And then: “You ask the question invincible, or are we above the law. You always worry about that as a football coach. I never sleep at night, and I worry about that. It wasn’t because we won two national championships. I worry about that.” “Every year. I worry about it all the time. How do we get them to understand that this is real life, that you are not above the law, that you have to adhere to the principles and values ​​of the organization? We’ve had guys fired for not living up to the principles and values ​​of the organization.”

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Has player issues been more difficult to deal with over the past two years due to success?

“I would say this year it was more challenging,” said Smart. “It’s been a really tough off-season, if you want to tell the truth, because of the way it started. I don’t know if there’s a perfect way to remedy that. We have a very close-knit group and you’re just evolving from adversity. But explaining to those people and making sure they understand is a strength. What they do and what they stand for is crucial.

“I don’t know we can eliminate speed. I don’t know it’s possible. I’m doing the best I can. But I don’t think what we’re doing now has been effective enough.”

There are points for self-awareness.

There is no easy solution. These are young collegiate athletes who are being celebrated more than ever. They have more power than ever before. They have more money than ever before. They can afford fast cars.

More reason why Smart should come down harder. He is the most powerful individual on campus. The university’s president and athletic director follow in his footsteps in these areas. If players think there is a serious chance of being suspended for matches or being sent off, it is reasonable to assume that there will be fewer problems.

Smart believes that the public humiliation associated with a speeding citation is sufficient — and that he should not have to reveal how individuals are being punished. In an ideal world, he would be right. But this is not a perfect world. He even admitted it in a veiled way when asked about the lack of discipline: “Assuming we don’t do anything. Well, we are.”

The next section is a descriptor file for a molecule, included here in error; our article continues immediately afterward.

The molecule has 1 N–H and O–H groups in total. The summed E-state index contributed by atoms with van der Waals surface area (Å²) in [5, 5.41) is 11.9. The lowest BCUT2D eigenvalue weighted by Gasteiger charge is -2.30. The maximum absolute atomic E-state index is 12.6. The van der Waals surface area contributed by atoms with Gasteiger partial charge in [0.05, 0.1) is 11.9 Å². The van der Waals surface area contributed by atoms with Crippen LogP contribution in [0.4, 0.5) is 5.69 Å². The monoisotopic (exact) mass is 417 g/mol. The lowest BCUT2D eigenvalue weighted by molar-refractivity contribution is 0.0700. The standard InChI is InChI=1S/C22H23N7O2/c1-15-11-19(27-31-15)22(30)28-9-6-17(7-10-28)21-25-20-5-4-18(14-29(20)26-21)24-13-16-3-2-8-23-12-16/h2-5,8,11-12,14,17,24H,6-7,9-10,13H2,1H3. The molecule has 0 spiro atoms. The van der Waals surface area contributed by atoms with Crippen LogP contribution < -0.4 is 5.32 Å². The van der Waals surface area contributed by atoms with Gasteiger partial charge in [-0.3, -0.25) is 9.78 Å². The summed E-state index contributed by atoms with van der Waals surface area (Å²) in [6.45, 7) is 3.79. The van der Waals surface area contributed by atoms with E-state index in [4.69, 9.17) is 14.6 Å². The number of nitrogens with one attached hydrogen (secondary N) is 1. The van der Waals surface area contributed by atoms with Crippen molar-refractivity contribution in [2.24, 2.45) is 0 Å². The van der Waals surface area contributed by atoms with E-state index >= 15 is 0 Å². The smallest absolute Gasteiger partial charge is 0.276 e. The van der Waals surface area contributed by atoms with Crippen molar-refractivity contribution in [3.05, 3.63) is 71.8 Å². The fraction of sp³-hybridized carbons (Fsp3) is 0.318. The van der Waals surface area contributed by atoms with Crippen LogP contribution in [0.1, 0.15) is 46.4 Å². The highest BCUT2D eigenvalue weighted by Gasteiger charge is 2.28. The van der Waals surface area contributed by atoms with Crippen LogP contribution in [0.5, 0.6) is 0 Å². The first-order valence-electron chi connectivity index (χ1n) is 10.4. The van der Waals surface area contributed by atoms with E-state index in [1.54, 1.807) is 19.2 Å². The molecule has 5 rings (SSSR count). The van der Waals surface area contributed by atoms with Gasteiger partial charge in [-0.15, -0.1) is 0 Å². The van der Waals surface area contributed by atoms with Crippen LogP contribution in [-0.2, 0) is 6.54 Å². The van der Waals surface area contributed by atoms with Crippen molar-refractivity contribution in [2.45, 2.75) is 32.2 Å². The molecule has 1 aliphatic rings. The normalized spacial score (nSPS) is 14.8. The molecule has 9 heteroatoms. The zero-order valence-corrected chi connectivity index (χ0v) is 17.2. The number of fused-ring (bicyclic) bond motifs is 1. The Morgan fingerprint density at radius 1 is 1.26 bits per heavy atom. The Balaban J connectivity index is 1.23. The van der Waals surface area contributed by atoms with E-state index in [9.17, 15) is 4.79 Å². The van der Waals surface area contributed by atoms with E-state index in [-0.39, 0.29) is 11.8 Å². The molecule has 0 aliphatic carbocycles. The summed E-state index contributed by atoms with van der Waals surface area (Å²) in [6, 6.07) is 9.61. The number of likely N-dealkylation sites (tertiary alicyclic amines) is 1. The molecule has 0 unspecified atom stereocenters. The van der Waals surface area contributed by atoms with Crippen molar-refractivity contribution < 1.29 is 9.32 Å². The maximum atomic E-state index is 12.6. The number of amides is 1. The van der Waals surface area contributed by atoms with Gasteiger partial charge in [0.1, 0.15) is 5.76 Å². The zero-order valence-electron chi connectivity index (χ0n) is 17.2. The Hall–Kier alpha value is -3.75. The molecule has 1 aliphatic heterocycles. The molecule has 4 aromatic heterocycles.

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Some have made a big deal about the position of Georgia player support director Bryant Gant, who has been portrayed as “the go-between” because he’s generally the first phone call a player makes when they’re in legal trouble. He appears at the police station and sometimes in court. But Gantt denies the “fixer” characterization. Tell Athletic Seth Emerson, “You can watch any incident we’ve been in since I was there, dealing with the police, when there was a video of me there. I never got involved.”

Again, even if this is true, Brooks understands the “optics” of Gantt’s existence. That’s why, he admitted, “we had to be very intentional about not getting into a situation where he could be misunderstood, that he would do anything there but support the student-athlete. We have full confidence that he never crossed the line. But we have to be more diligent.” To ascertain how it is perceived.

Because that is where Georgia is today. The stories don’t revolve around two championships, a 29-1 record the past two seasons and 19 straight SEC regular season wins. They’re not like, “Who’s going to replace Stetson Bennett?” The conversation revolves around the things that hurt the brand.

“We’re not perfect. We don’t have a perfect program,” Smart said.

He does not have an easy job. It cannot control the actions of more than 100 players. But this unofficial indicates that he could do more.

(Photo: Kevin C. Cox/Getty Images)